I gave up on photographing hummingbirds for a little while. My pictures were all looking the same, and I wasn't getting that bright iridescence in the feathers that I wanted.
Here is a cute one of a bird trying to get the nectar from the side of the feeder.
The other day, I thought: I should search on the internet for tips about photographing hummingbirds. It turns out you can find lots of articles about it. Some of the tips were surprising: like using flash (as many as 5 flashes at the same time) in the bright daylight to either freeze the wing motion or help bring out the colors.
There were other tips regarding props - like using a feeder, but closing off all but one of the holes so that you forced the birds to a known spot. Or strategically placing potted plants in the background to achieve a more natural looking environment.
And there were other tips like setting your camera to continuously focus while you have the shutter button depressed, or limiting your camera to focus just in the center of the field of view.
The thing that impressed me the most was the concept of the photographer setting up this deliberate environment, tweaking everything so it is just so ... but the photograph itself doesn't reveal any of that! I had mixed feelings about it - on the one hand it seemed very clever, and on the other it seemed like a dirty trick.
Anyway, I did try to play with my focus settings, and I did try to change things up a bit to better compose some of my pictures. Even if I didn't use a lot of the tips, at least I was out there trying again. The following pictures might not have the best exposure and focus, but I think better composure than some of my old ones.
In the following two pictures I've stepped outside and am shooting back toward the window.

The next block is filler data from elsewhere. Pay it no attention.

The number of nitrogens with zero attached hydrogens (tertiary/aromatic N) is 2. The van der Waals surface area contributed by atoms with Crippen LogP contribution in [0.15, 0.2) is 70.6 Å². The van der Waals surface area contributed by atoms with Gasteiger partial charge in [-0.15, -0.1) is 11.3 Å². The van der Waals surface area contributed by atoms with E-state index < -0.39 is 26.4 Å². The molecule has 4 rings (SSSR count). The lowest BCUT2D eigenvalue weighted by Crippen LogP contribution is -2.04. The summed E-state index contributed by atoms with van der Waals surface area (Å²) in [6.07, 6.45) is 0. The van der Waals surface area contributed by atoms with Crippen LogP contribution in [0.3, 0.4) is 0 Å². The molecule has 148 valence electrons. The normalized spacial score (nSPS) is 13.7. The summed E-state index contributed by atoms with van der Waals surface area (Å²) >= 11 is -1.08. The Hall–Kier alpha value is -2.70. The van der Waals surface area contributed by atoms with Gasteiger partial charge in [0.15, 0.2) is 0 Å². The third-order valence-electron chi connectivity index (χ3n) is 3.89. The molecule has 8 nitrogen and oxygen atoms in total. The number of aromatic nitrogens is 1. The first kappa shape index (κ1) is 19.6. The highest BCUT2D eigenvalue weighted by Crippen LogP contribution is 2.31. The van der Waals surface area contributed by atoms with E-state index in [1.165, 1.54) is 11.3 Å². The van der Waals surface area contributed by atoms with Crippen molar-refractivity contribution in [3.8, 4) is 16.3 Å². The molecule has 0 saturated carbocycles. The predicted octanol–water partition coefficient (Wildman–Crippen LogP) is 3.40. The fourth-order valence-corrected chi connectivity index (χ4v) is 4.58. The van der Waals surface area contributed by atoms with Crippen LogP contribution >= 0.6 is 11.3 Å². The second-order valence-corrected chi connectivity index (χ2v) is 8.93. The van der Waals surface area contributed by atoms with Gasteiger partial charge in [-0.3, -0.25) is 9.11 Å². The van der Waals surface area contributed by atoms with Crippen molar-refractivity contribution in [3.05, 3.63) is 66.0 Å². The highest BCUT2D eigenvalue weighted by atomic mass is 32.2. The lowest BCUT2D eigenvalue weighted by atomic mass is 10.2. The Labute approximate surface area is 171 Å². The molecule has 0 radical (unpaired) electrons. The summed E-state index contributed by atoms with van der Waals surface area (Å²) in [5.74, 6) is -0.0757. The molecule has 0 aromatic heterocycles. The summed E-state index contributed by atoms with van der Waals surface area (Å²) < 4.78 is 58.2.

In these next two I've stepped to the side so that the trees are in the background as the birds approach the feeder. It's harder this way because sometimes the birds don't come if you are out there, especially, I've noticed, if you are wearing a black shirt. White clothing doesn't seem to bother them as much.
The following pictures I took from indoors, but I waited for a better time of the day - in the late afternoon when the sun provided a better light for catching those colors in the feathers.
This is the type of shot I've been wanting all along - with those bright colors showing up on the throat and the feathers clearly in focus. Still not the amazing picture that I really want, but getting there. I think one thing I could do to improve things is to remove that hanging plant. The camera likes to focus on those chains.
There has been a lot of action at the feeder lately, even multiple birds trying to feed at the same time. I've seen as many as four birds swooping and diving all around. Sometimes I think there might be two different birds who think they "own" the feeder.
I've noticed some patterns in the behavior of multiple birds at the feeder. If two birds approach the feeder at the same time, there is a good chance both will settle down and drink. Also, if one bird is already at the feeder and a second one approaches, there is a good chance that both will drink together. BUT if a bird is "guarding" the feeder from the tree about 30 feet away, he doesn't let anyone drink, so the feeder sits empty.
I'll end with this funny one. It's almost a throw-away shot, but this is what two swooping birds look like, if you are fast enough.
Thanks for stopping by.